What surprises me in all of this is that many leaders in the north still consider the situation in the region as normal. One would have expected all the governors in the region to at least declare a state of emergency in the education sector and mount up campaigns against Almajiri to boost enrolment in schools. But, we are not seeing much of that. Apart from Kaduna State where the government is driving compulsory education and threatening to apply the UBEC Act against parents that failed to send their children to school, little is heard of other governors in the region in the area of interventions in the education sector.
Rather, in the midst of the problems confronting the North, the priority of a state like Kano is to appoint three people as Senior Special Assistants on Street Light Matters. The State Governor, Abdullahi Ganduje, saddled the three special assistants with the responsibility of handling issues concerning generators and diesel used in powering the streetlights in the state. The governor’s spokesman, Salihu Yakasai, who confirmed the appointment, said the special assistants would report to the state’s Commissioner of Works and Infrastructure and not directly to the governor as if that made any difference.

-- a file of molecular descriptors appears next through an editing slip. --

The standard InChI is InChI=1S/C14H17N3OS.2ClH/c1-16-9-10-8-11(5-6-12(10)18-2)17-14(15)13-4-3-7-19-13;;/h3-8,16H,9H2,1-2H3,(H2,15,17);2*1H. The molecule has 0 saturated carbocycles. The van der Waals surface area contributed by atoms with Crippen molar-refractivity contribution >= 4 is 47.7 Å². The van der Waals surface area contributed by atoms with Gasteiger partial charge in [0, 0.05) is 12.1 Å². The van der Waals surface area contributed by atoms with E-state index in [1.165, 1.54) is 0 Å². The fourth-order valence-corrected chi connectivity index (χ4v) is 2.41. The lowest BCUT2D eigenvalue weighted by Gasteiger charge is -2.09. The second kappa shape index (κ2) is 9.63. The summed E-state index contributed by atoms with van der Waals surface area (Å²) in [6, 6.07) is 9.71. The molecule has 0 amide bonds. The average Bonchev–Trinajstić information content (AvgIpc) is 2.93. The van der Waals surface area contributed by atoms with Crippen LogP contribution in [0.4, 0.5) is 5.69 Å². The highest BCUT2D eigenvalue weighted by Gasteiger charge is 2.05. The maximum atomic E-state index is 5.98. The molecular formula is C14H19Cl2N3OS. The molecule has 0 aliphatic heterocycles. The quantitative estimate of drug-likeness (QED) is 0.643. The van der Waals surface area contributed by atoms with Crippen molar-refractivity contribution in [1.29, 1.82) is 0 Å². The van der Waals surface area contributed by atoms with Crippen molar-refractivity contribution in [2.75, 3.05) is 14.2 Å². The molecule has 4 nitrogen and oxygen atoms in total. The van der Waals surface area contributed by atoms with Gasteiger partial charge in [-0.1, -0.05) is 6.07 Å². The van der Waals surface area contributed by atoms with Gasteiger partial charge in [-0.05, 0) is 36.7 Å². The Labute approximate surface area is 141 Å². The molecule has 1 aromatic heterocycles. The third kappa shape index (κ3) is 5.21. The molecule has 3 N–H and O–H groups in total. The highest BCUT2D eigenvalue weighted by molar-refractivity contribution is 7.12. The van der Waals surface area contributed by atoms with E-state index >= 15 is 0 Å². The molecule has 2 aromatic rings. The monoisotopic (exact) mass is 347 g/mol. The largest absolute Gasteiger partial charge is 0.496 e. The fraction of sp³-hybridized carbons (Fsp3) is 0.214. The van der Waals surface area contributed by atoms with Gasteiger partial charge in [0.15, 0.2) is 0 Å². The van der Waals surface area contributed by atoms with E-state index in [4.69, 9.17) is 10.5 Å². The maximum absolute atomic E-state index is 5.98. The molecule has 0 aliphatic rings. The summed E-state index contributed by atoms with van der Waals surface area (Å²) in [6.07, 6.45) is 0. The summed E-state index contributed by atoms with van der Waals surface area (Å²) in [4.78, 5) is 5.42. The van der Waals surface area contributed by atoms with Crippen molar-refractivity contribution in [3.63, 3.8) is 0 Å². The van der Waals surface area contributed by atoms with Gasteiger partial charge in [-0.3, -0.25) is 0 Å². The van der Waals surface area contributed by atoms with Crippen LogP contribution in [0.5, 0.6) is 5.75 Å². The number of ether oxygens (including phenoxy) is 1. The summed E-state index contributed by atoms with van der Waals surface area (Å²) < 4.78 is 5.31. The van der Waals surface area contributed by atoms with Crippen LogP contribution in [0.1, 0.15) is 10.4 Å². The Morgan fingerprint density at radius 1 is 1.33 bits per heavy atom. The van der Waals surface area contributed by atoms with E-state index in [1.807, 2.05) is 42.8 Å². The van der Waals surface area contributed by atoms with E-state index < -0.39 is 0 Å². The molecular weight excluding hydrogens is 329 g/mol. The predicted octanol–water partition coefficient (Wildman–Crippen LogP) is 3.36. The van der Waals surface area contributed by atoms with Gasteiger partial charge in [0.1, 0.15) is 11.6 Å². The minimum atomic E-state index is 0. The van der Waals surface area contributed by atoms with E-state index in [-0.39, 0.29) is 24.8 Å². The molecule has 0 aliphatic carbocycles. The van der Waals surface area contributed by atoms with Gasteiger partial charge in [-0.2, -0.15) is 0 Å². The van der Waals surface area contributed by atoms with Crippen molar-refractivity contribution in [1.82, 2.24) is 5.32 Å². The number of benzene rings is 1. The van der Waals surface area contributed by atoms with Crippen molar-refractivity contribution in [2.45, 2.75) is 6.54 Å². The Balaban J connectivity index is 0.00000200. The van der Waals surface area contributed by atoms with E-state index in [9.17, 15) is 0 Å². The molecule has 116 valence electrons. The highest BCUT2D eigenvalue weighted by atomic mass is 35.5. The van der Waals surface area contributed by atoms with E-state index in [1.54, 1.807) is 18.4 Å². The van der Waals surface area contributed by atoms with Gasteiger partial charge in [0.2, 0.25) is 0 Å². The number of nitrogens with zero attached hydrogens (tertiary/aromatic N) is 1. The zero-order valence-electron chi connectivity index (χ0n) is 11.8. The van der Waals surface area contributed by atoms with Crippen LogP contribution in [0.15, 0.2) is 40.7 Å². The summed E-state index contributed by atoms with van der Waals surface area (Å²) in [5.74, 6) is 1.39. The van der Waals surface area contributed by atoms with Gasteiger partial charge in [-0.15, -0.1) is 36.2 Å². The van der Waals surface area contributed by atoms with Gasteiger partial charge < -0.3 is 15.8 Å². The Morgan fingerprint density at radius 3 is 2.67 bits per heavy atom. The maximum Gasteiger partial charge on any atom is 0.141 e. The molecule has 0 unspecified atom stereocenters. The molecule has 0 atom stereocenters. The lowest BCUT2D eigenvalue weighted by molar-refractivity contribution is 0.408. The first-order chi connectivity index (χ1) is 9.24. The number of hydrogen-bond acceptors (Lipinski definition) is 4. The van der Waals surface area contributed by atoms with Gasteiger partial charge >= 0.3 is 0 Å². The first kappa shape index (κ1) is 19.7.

A popular adage says what matters most to an individual is what takes his attention. That is the reason why buying diesel and maintaining generators to provide streetlight is what Ganduje considers to be of utmost importance to all the problems confronting Kano State. There are hundreds of thousands of out-of-school children in Kano State alone but Ganduje does not consider such a problem worthy of attention. Perhaps, the governor would have been pardoned if his three new special assistants had been given the mandate of ensuring that all school-age children in the state are registered and retained in school. Of course, appointing three people to do that would still have amounted to a waste of resources, but at least the rest of the country would have been comforted with the assurance that the end would eventually justify the means.